Sunday, October 6, 2013

Sunday Night Scotch: Disruption Is So... Well... Disruptive

The reason that God was able to create the world in seven days is He didn't have to worry about the installed base.  - Enzo Torresi

Maybe it's a sad testament to the human condition, but the technology industry does not seem to lend itself to attracting individuals with humility or self awareness. Since my very early days as a junior software engineer, I have noted that it is only a matter of time before many archetypical tech nerds, having achieved a modicum of monetary success, start to behave erratically. Before long, you see them standing on top of the roof at corporate headquarters, laughing maniacally. In a thunderstorm. Waiving a five-iron in the air. I'll grant that this happens in other professions as well, but there's something about the rags-to-riches nature of tech that makes it all the more poignant.

If you are an executive in a leadership position at any firm, it therefore follows that you need to go through the history of other people's mistakes obsessively so you learn from them. (I recommend doing so very clinically - like the NTSB examining the wreckage of an airplane crash.) What you inevitably find, tragically, is that history really does rhyme even if it doesn't repeat. With that thought in mind, I present to you the scariest part of my reading list from last week: The Globe and Mail's investigative piece on the failure of Blackberry:

In it, you'll find a freakish retelling of pretty much every cliché of every tech downfall you can imagine. If you are a technology leader, and you'd like to engage in some negative reinforcement therapy, I recommend it highly. Likewise, if you need an excuse to have a strong drink, you'll find all you need there. Here are some of my thoughts:

Disruption Is Never Evident Until After The Fact

In her book entitled Being Wrong: Adventures In The Margin Of Error, Katherine Schulz states that being wrong feels exactly like being right. What we remember most painfully is the moment when we realize we are wrong. What will make you cringe, therefore, is the fact that much of the investigative narrative does not occur in the months after the iPhone's market success in 2007 and 2008. It is a story set in events of 2012 and maybe late 2011. It wasn't until then that the mobile phone market had been disrupted to the point where Blackberry sales were beginning a secular, irreversible decline. That is a long time. Friends, that is what disruption looks like.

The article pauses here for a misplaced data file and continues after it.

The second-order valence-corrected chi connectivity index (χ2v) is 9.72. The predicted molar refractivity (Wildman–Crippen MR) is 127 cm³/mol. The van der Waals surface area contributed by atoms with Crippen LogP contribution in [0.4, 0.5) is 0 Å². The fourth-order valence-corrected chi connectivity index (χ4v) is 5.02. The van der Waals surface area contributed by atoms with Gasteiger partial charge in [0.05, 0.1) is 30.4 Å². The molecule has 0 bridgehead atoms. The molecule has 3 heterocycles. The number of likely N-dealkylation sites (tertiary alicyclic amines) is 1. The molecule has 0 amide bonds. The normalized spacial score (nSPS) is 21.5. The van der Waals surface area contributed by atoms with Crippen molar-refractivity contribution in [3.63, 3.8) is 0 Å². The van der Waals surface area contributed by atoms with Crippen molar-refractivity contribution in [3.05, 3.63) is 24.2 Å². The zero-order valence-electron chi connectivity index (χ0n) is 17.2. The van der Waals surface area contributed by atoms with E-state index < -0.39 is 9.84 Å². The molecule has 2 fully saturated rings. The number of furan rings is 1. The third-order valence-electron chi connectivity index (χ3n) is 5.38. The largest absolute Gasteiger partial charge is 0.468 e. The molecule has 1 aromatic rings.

The point here is that you can't advertise a sea change. Smart people do not screw up this badly unless they are completely unprepared. By definition, a technology market can't be disrupted if all the players were anticipating the change. So, all you Storage Geeks take note: Things like flash technology are really more evolutionary. Everyone knows about them and they are all making bets. It is unlikely that anyone will go out of business. In fact, recent failed IPO's are testament to that. True disruption sneaks up on you.

Listening To Your Customers Can Kill You Too

Conventional business wisdom would have executives in a bear-hug with customers, listening and catering intently to their every whim. In a disruptive situation, the customers you are listening to aren't the ones that are going to rock your world. It is the early adopters and the rebels that are driving the change. A large, established technology company cannot pay attention to these people because they do not represent a viably large market. When it would have mattered to do otherwise, Blackberry was clearly making decisions based on the needs of their huge revenue base: the one that was paying them for physical keyboards on their phones. They were doing precisely the correct thing. They were wrong to do so.

Just hiring a CTO to go watch these people wont work either. I know exactly what it feels like to point out that a fringe minority has a better idea about how to do things. In a publicly held company, the business worships at the "church of what's happening now". There is no accounting gimmick or spreadsheet that you can conjure, which makes an ROI case for investing in a disruptive technology. You will lose your case every time. When the return is 4 years into the future, no one will care. This is why there are venture capitalists.

Finally, we can see what can go wrong when you send off  a bunch of rebels to "do the right thing" as Blackberry did with the touch screen products. They can easily lose touch with your customer base, and build something that your existing customers wont transition to. At the same time, they may not get any new customers either, unless they are truly brilliant in their execution.

No One Can Explain the Ten Year Run Apple Has Had

When the history books are written for business over the last decade, I am not sure how they will be able to distill the moves Apple made into a real repeatable formula. It is not lost on me the hypocrisy of criticizing the seemingly stupid, calcified, large incumbent technology organizations, when the player bringing the disruption is actually a big company, too. The ability to attack huge, seemingly unrelated markets from a position of financial strength helped. Not having to drag an existing user base along also seemed to go a long way. So did the organizational structure that protected the development of these new products from the vicissitudes brought forth by the markets. ...But getting it right every time on these giant bets? That is pure genius or pure luck.